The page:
Florida State University Target Peptides and Proteins -->
By a News Reporter-Staff News Editor at Life Science Weekly -- Fresh data on Peptides and Proteins are presented in a new report. According to news reporting originating in Tallahassee, Florida, by NewsRx journalists, research stated, "Coupling of polyhistidine-appended biomolecules to inorganic nanocrystals driven by metal-affinity interactions is a greatly promising strategy to form hybrid bioconjugates. It is simple to implement and can take advantage of the fact that polyhistidine-appended proteins and peptides are routinely prepared using well established molecular engineering techniques."
The news reporters obtained a quote from the research from Florida State University, "A few groups have shown its effectiveness for coupling proteins onto Zn- or Cd-rich semiconductor quantum dots (QDs). Expanding this conjugation scheme to other metal-rich nanoparticles (NPs) such as AuNPs would be of great interest to researchers actively seeking effective means for interfacing nanostructured materials with biology. In this report, we investigated the metal-affinity driven self-assembly between AuNPs and two engineered proteins, a His(7)-appended maltose binding protein (MBP-His) and a fluorescent His(6)-terminated mCherry protein. In particular, we investigated the influence of the capping ligand affinity to the nanoparticle surface, its density, and its lateral extension on the AuNP-protein self-assembly. Affinity gel chromatography was used to test the AuNP-MPB-His(7) self-assembly, while NP-to-mCherry-His(6) binding was evaluated using fluorescence measurements. We also assessed the kinetics of the self-assembly between AuNPs and proteins in solution, using time-dependent changes in the energy transfer quenching of mCherry fluorescent proteins as they immobilize onto the AuNP surface. This allowed determination of the dissociation rate constant, K-d(-1) similar to 1-5 nM."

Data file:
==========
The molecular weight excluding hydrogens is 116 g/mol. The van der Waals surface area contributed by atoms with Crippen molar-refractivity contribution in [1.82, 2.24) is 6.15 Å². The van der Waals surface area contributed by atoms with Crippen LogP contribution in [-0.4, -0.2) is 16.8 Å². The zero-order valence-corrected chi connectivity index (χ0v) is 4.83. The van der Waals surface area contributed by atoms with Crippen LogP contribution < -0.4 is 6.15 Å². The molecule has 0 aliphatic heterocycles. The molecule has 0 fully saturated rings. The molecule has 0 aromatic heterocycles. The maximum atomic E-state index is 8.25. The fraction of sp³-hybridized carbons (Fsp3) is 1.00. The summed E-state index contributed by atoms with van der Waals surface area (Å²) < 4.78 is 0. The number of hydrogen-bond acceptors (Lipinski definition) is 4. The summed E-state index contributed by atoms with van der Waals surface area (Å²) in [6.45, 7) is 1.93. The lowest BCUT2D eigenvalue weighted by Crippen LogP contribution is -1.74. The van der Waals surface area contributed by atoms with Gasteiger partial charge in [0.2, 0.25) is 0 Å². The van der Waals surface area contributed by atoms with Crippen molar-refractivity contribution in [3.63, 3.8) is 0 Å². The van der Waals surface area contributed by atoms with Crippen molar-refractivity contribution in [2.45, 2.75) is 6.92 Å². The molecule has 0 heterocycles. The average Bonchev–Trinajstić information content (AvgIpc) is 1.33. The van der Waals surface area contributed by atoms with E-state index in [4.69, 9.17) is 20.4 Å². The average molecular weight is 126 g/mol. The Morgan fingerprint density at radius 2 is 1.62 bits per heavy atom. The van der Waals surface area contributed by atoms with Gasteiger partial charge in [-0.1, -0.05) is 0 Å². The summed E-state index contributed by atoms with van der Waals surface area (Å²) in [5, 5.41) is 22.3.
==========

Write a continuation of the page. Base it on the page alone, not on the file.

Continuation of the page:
According to the news reporters, the research concluded: "Furthermore, a close comparison of the protein self-assembly onto AuNPs or QDs provided additional insights into which parameters control the interactions between imidazoles and metal ions in these systems."
For more information on this research see: Understanding the Self-Assembly of Proteins onto Gold Nanoparticles and Quantum Dots Driven by Metal-Histidine Coordination. ACS Nano, 2013;7(11):10197-10210. ACS Nano can be contacted at: Amer Chemical Soc, 1155 16TH St, NW, Washington, DC 20036, USA. (American Chemical Society - www.acs.org; ACS Nano - www.pubs.acs.org/journal/ancac3)
Our news correspondents report that additional information may be obtained by contacting F. Aldeek, Florida State University, Dept. of Chem & Biochem, Tallahassee, FL 32306, United States. Additional authors for this research include M. Safi, N.Q. Zhan, G. Palui and H. Mattoussi (see also Peptides and Proteins).
Keywords for this news article include: Florida, Histidine, Tallahassee, Quantum Dots, United States, Nanotechnology, Quantum Physics, Cyclic Amino Acids, Gold Nanoparticles, Emerging Technologies, Essential Amino Acids, Peptides and Proteins, North and Central America
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